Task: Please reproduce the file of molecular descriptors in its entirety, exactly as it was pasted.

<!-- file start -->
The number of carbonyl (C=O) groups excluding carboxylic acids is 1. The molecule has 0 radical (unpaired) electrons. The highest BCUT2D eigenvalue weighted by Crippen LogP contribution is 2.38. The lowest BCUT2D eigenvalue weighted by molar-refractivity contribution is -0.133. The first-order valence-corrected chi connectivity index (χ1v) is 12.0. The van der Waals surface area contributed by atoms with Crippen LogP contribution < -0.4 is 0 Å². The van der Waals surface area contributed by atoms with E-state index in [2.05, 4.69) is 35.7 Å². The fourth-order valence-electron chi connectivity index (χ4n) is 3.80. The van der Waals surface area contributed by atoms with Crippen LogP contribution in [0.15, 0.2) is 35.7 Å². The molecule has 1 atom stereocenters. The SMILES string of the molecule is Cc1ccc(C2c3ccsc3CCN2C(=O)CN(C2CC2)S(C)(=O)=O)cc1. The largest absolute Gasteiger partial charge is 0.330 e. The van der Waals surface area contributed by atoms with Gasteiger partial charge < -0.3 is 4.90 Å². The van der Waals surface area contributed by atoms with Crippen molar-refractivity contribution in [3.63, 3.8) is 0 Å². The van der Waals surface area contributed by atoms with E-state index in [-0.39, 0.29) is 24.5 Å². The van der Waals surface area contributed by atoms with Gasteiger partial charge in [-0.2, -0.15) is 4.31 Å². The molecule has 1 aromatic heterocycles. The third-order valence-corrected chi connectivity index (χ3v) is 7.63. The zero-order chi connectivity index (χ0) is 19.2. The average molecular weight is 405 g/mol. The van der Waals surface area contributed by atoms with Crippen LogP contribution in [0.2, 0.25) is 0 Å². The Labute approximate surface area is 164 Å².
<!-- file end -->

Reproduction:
The number of carbonyl (C=O) groups excluding carboxylic acids is 1. The molecule has 0 radical (unpaired) electrons. The highest BCUT2D eigenvalue weighted by Crippen LogP contribution is 2.38. The lowest BCUT2D eigenvalue weighted by molar-refractivity contribution is -0.133. The first-order valence-corrected chi connectivity index (χ1v) is 12.0. The van der Waals surface area contributed by atoms with Crippen LogP contribution < -0.4 is 0 Å². The van der Waals surface area contributed by atoms with E-state index in [2.05, 4.69) is 35.7 Å². The fourth-order valence-electron chi connectivity index (χ4n) is 3.80. The van der Waals surface area contributed by atoms with Crippen LogP contribution in [0.15, 0.2) is 35.7 Å². The molecule has 1 atom stereocenters. The SMILES string of the molecule is Cc1ccc(C2c3ccsc3CCN2C(=O)CN(C2CC2)S(C)(=O)=O)cc1. The largest absolute Gasteiger partial charge is 0.330 e. The van der Waals surface area contributed by atoms with Gasteiger partial charge < -0.3 is 4.90 Å². The van der Waals surface area contributed by atoms with Crippen molar-refractivity contribution in [3.63, 3.8) is 0 Å². The van der Waals surface area contributed by atoms with E-state index in [-0.39, 0.29) is 24.5 Å². The van der Waals surface area contributed by atoms with Gasteiger partial charge in [-0.2, -0.15) is 4.31 Å². The molecule has 1 aromatic heterocycles. The third-order valence-corrected chi connectivity index (χ3v) is 7.63. The zero-order chi connectivity index (χ0) is 19.2. The average molecular weight is 405 g/mol. The van der Waals surface area contributed by atoms with Crippen LogP contribution in [0.2, 0.25) is 0 Å². The Labute approximate surface area is 164 Å².